But we had no fan base. We’d never collected many email addresses, most of those we had were friends. We hadn’t done much promotion other than leaflets on pub tables, and we really didn’t put in many ideas. The lesson here is that we’d got our way in by doing a blinding gig, and we had a good Myspace page to back it up, but in neglecting to cultivate a fan base we were just another pub band. Despite the fact EMI liked our sound, they weren’t going to waste time watching a band in a half-empty venue which was that way because the band hadn’t put the effort in. It’s not actually as clear-cut as this, the A&R guy was very busy with another band he was really pushing, but we could have helped inspire a change of mind by being more clever and committed to marketing ourselves. We had a couple more meetings with the lawyer on his request because he wanted to work with us, but there wasn’t a great deal he could hold on to in order to take the band to the next level. The band was only together for a few more months before it was finished.
These days there are so many potential ways to get yourself heard. There isn’t one elusive individual that sneakingly and frustratingly evades your continuous attempts to glean a recording contract from him, until in the end you’re so bitter and twisted that you hate every mention of the music industry. You don’t have to be chasing a phantom. There are hundreds, thousands of people out there who actually want to hear your music.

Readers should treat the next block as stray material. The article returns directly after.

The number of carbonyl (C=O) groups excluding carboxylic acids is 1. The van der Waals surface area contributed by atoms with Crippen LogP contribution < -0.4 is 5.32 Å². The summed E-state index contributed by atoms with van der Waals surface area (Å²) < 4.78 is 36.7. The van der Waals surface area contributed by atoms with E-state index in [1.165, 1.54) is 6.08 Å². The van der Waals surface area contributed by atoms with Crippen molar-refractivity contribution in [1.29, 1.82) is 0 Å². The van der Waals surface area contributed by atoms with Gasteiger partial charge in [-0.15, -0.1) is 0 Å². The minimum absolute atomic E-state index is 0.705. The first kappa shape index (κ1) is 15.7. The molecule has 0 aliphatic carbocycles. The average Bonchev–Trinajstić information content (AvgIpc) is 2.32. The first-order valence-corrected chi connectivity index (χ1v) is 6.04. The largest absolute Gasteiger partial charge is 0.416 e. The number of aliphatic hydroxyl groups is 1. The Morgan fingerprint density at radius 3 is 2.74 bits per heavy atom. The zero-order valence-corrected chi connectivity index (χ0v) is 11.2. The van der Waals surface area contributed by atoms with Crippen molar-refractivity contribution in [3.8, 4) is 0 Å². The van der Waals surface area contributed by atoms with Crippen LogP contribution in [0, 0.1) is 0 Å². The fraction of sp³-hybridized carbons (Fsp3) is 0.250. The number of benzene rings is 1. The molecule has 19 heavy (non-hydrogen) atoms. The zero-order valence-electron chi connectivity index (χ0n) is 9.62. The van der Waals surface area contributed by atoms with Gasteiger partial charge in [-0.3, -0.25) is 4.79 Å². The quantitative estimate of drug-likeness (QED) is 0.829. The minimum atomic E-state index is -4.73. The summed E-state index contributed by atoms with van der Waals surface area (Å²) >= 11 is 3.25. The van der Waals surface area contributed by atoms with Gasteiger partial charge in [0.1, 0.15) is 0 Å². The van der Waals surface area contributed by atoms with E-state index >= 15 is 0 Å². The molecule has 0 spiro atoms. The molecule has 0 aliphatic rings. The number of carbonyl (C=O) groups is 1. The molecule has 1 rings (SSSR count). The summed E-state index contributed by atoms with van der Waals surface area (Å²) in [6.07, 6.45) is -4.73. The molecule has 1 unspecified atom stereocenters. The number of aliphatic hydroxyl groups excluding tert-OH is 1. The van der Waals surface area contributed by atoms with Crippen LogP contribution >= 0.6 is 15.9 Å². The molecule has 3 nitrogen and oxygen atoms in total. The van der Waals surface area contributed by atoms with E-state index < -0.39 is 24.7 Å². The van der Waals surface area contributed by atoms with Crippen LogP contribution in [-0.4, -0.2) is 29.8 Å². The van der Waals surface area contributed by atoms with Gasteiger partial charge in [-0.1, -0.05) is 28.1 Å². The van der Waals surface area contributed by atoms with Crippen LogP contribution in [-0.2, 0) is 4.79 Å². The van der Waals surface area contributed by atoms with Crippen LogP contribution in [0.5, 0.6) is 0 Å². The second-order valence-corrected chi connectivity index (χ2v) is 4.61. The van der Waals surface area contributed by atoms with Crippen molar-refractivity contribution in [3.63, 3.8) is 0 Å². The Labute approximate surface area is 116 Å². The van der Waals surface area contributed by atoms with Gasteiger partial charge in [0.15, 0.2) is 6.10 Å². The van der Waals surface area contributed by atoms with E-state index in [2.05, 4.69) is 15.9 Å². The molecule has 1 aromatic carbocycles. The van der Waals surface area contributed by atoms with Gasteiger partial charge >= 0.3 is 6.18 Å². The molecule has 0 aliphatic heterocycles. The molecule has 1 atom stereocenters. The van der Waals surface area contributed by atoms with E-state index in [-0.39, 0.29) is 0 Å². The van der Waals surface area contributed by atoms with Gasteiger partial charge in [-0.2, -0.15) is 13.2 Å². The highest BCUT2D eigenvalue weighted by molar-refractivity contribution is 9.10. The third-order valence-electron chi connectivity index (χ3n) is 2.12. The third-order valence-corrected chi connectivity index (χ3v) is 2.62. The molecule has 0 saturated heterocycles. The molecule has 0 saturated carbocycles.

The most important person isn’t the one who signs you up. It’s You. This whole big adventure starts with you and it’s entirely up to you how far you take it. You are the one who has to tell people to listen to your music right at the very beginning. You need to tell as many people as possible where they can listen to your music, when, how and why. Communicate these four key messages as clearly, accurately and in as many different ways as possible and the message will spread through others.
Many musicians don’t really like marketing themselves too much. They think it’s against their artistic morals, that it’s beneath them, that the music will speak for itself. If you’re good, the music will speak for itself up to a point, but we all know it’s not just about the music. Most of it is, but the bit that really tips it over the edge into something exciting is the image, the aesthetics, the story, the PR and the marketing. And every great popular artist in the history of time has benefited from all of these.
We’re in an age where it’s more important than ever to market yourself, not just in the field of music but the field of everything. You’ve got to get people excited in you enough so that they become fans and sign up to your email updates, go to gigs, interact with online content and buy your merchandise and ultimately your music. Telling people where, when and how they can listen to your music is the easy part, but telling them why they should be a fan, to buy into you, is the most challenging and the most important. From a music professional’s point of view, they need to see lots of fans attending gigs and loving what the band does. But for that to happen you’ve got to engage people in a way that generates excitement, emotion, desire to become a fan – it’s the part that gets people hooked. This is what the somebody somewhere’s go and tell their friends.